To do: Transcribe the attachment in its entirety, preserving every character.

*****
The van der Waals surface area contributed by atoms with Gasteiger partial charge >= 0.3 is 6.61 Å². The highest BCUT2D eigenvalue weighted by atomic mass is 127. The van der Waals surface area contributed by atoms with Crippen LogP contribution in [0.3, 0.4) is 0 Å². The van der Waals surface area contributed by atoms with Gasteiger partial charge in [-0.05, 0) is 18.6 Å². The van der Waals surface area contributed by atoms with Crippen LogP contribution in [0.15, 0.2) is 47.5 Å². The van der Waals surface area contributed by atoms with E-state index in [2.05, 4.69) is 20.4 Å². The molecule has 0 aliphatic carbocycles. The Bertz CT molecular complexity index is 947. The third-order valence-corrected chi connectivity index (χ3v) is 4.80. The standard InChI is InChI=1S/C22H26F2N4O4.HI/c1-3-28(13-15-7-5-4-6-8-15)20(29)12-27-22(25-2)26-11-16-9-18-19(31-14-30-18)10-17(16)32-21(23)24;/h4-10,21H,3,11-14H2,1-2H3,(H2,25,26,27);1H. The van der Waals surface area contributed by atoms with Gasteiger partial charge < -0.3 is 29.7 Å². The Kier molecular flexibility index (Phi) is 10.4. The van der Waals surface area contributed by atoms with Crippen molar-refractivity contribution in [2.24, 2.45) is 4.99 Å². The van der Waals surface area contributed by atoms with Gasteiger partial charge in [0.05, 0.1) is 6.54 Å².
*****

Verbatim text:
The van der Waals surface area contributed by atoms with Gasteiger partial charge >= 0.3 is 6.61 Å². The highest BCUT2D eigenvalue weighted by atomic mass is 127. The van der Waals surface area contributed by atoms with Crippen LogP contribution in [0.3, 0.4) is 0 Å². The van der Waals surface area contributed by atoms with Gasteiger partial charge in [-0.05, 0) is 18.6 Å². The van der Waals surface area contributed by atoms with Crippen LogP contribution in [0.15, 0.2) is 47.5 Å². The van der Waals surface area contributed by atoms with E-state index in [2.05, 4.69) is 20.4 Å². The molecule has 0 aliphatic carbocycles. The Bertz CT molecular complexity index is 947. The third-order valence-corrected chi connectivity index (χ3v) is 4.80. The standard InChI is InChI=1S/C22H26F2N4O4.HI/c1-3-28(13-15-7-5-4-6-8-15)20(29)12-27-22(25-2)26-11-16-9-18-19(31-14-30-18)10-17(16)32-21(23)24;/h4-10,21H,3,11-14H2,1-2H3,(H2,25,26,27);1H. The van der Waals surface area contributed by atoms with Gasteiger partial charge < -0.3 is 29.7 Å². The Kier molecular flexibility index (Phi) is 10.4. The van der Waals surface area contributed by atoms with Crippen molar-refractivity contribution in [2.24, 2.45) is 4.99 Å². The van der Waals surface area contributed by atoms with Gasteiger partial charge in [0.05, 0.1) is 6.54 Å².